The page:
Spring 23 – winner of the FIPRESCI Award

in 70th Oberhausen International Short Film Festival

by Yun-hua Chen

Spring 2023 marked the first Lunar New Year celebrated by the Chinese people since the end of zero-COVID-19 policies following the nationwide White Paper Protests that began in November 2022. No more quarantine for weeks on end when moving between cities. No more fear of coloured health codes. Yet, with the abrupt end of stringent disease control measures, COVID-19 cases rose sharply, and unofficial figures linked millions of deaths to this sudden change. 

As suggested by its title, the Chinese short film Spring 23 (Chūn Èr shí sān) by Wang Zhiyi is set during this period. The protagonist, Maosen, having recently lost his parents, is instructed by bureaucrats to wait until the end of the Spring festival to apply for the cancellation of their household registration. The registration system, a form of social control, restricts internal migration between agricultural and non-agricultural areas, primarily benefiting urban residents. Meanwhile, Shaoyang County, along with numerous other regions in China, implements a ban on fireworks during the Lunar New Year festivities. In this particular time and space, Maosen finds himself facing the New Year celebrations without his family and unable to set off fireworks.

As Maosen embarks upon a journey in search of illegal fireworks, this seemingly straightforward tale of a young man’s obsession reveals itself to be much more. Fireworks, those brief sparkles of chemicals, embody childhood memories spent with loved ones who are no longer there, freedom of movement and action, as well as the desire to commemorate those who passed amid overcrowded crematoriums, and celebrate the end of the three-year pandemic era. With a touch of Kaurismäki-style deadpan humour, Spring 23 satirises the absurdity of the ban, and, by extension, all the nonsensical regulations that made proper farewells during the pandemic nearly impossible.

In this independently produced film, London Film School-trained Wang Zhiyi wears multiple hats, serving as writer, cinematographer, editor, colourist, producer, and even acting a minor role as a city inspector (akin to policemen but outside the regulated police force). His use of an analogue-like colour palette is in the vein of Jia Zhangke’s A Touch of Sin (Tian Zhu Ding; 2013), with daylight dimmed and red hues emphasised, while nighttime scenes are rendered even more sombre.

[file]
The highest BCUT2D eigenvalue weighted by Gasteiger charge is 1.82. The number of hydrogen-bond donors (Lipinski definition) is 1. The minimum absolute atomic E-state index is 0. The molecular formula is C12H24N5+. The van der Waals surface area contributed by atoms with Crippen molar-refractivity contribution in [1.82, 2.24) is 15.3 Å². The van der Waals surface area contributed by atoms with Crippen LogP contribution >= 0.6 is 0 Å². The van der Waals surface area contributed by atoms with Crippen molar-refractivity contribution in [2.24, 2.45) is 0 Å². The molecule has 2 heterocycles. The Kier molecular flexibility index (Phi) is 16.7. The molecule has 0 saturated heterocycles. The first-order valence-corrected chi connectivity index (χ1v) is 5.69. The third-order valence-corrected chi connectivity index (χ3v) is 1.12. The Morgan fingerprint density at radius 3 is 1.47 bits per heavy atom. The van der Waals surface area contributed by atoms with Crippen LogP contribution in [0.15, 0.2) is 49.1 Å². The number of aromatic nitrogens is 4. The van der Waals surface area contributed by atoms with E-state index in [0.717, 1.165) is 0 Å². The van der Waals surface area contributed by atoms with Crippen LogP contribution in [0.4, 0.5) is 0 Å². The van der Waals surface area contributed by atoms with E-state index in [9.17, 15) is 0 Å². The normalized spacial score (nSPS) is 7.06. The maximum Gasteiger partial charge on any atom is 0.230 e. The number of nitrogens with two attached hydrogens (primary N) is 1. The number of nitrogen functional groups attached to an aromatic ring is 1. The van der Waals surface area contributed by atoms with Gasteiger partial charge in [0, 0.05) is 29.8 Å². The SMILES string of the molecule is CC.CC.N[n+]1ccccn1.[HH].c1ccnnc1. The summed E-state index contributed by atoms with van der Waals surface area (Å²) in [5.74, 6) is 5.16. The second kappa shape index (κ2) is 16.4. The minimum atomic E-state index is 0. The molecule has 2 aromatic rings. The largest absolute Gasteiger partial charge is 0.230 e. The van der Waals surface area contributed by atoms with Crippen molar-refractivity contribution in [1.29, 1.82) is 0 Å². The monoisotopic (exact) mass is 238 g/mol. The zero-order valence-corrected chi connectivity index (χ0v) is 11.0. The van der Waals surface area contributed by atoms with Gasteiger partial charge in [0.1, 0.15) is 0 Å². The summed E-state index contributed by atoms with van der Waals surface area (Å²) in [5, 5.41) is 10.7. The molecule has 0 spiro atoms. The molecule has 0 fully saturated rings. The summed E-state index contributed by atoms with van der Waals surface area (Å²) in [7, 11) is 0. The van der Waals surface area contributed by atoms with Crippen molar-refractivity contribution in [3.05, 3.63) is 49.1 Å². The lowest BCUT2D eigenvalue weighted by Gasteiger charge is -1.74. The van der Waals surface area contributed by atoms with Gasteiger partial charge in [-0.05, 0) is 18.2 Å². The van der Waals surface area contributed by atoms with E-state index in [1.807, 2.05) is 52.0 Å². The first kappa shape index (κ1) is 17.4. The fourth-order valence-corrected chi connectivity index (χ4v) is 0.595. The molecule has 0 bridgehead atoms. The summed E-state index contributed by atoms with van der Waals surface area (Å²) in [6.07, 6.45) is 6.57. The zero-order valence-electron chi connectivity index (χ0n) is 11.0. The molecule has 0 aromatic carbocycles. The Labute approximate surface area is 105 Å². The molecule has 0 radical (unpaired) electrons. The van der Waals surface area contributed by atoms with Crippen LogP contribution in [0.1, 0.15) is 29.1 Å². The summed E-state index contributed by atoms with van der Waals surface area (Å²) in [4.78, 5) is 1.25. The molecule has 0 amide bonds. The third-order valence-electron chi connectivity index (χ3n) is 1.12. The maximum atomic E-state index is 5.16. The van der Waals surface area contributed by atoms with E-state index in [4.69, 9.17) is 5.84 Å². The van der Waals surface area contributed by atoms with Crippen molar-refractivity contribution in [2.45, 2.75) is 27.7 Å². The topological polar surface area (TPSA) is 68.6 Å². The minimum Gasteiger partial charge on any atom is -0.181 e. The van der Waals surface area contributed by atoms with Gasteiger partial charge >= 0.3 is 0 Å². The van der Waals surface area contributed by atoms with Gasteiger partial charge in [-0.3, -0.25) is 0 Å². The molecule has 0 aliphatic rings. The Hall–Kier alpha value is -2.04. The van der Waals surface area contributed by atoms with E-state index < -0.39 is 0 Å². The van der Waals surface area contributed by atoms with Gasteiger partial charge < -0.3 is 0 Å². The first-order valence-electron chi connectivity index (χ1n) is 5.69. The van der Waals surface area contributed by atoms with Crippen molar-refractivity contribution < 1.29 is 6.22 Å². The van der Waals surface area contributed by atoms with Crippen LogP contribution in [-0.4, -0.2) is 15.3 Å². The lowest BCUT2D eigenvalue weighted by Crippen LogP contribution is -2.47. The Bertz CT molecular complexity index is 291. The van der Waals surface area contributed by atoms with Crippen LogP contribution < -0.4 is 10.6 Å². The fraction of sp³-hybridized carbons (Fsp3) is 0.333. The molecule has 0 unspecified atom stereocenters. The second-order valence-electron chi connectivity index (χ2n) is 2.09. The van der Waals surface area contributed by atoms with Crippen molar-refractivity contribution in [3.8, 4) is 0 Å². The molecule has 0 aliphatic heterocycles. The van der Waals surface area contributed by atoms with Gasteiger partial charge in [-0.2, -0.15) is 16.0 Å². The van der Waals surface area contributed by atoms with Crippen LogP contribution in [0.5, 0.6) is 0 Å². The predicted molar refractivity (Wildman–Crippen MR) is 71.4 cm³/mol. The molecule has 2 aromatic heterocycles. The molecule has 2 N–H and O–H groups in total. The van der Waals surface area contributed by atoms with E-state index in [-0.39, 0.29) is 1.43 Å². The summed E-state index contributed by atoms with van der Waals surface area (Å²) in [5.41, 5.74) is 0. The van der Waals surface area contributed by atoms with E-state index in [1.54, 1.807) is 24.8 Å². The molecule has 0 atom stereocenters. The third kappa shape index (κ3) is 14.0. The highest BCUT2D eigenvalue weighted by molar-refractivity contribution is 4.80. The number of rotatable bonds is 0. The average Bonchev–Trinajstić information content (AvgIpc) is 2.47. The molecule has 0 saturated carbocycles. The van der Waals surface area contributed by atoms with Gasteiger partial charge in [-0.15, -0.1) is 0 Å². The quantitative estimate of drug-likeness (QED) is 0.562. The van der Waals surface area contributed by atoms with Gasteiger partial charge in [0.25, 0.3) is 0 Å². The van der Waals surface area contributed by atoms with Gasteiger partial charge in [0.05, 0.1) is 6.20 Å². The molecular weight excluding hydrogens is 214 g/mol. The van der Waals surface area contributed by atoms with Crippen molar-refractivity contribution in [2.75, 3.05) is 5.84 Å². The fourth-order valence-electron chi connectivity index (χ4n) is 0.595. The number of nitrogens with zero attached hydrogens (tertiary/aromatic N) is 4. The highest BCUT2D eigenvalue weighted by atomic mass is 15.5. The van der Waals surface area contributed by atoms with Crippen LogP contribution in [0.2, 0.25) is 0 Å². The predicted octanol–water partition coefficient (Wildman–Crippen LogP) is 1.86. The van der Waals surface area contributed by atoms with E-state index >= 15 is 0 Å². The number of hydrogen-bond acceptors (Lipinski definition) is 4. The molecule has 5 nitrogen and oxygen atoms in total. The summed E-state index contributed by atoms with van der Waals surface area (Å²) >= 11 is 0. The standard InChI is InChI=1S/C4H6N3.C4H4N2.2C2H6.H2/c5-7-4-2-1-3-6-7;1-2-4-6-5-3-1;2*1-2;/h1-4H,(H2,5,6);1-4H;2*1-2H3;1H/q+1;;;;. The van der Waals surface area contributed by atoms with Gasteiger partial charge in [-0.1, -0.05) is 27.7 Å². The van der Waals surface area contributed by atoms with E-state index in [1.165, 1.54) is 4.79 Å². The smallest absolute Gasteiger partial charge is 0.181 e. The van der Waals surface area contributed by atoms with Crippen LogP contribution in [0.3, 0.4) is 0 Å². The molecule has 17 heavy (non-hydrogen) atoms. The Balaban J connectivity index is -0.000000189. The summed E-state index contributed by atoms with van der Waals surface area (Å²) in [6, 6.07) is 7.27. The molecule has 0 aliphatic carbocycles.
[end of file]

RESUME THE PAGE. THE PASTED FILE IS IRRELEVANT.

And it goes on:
Rocky Irvano’s laconic score, consisting almost entirely of slow percussive pulses topped with the occasional sprinkle of singing bowls, not only emphasises the film’s natural tempo but also serves as a sonic portrayal of both the film’s exterior and interior world. This rhythm is carefully timed by Wang. Each scene takes as long as it needs to elicit the intended effect. Long tracking shots are employed outdoors, yet upon Maosen’s entry into the first fireworks shop, the camera circles around him, repositioning him amidst a vivid array of red objects used in folk ceremonies – in this place that he cannot truly call home. 

The film takes on an almost road movie-like quality, as Maosen, clad in his black leather jacket, navigates the landscape on his red motorcycle. Like Chen Sheng in Bi Gan’s Kaili Blues (Lu Bian Ye Can; 2015), Maosen exudes the carefree charm of an ordinary person living in godforsaken rural areas and silently moving forward to tackle real-world problems. His performance is relatable, authentic and effortlessly funny in a bittersweet manner.

Shaoyang County, one of the counties with the highest rates of emigration in Hunan Province, is Maosen’s post-grief wasteland, a post-trauma any-space-whatever that is deserted, forgotten, yet inhabited. The space around Kongquetan Hydropower station, a carefully chosen locale, becomes another film character, with the riverbank half dry, a hastily constructed makeshift designated COVID-19 hospital lying abandoned, streets strewn with confusion; fireworks shops shuttered although glimpses of them can still be seen scattered throughout the town. 

Against the backdrop of Maosen throwing rocks into the river after his first batch of fireworks is confiscated in a tragicomical way, we see a piece of empty land littered with rubble and discarded rocks that appear to have been artificially cut and once earmarked for construction, while a bridge is adorned with a conspicuous red piece of machinery atop it. Along the street that traverses the village, makeshift scaffolding is constructed to house temporary memorial altars for the deceased, as well as outdoor kitchens to prepare meals for mourners. The village road, the aorta of the village life, functions as meeting point for life’s milestones, from cradle to grave.

As surreal as it sounds, while the most reliable information about a clandestine fireworks vendor is found spray-painted on an electricity pole, hidden under another layer of advertisements, Maosen ultimately procures fireworks from a group of preschool children in front of a recycling centre station, strewn with piles of paper cardboard and bags of recycled plastic. This is Wang’s unique blend of contrasting tones and unexpected twists, which might evoke comparisons to the works of the Coen Brothers. Like the Coens’ depiction of America, Wang shows that the vast landscape of China holds just as many quirky moments.  

A young director unafraid to tackle death and grief as a subject matter, as also demonstrated in his previous short film Some Manifestations of the South (2020) premiered at Clermont-Ferrand International Short Film Festival, Wang Zhiyi is acutely observant of the comedic even in the darkest moments. He perceives complex issues in the smallest incidents, politically aware yet subtle in his way of expression, with a cinephilic penchant for film knowledge while striving to create his own aesthetic. 


Yun-hua Chen
Edited by Birgit Beumers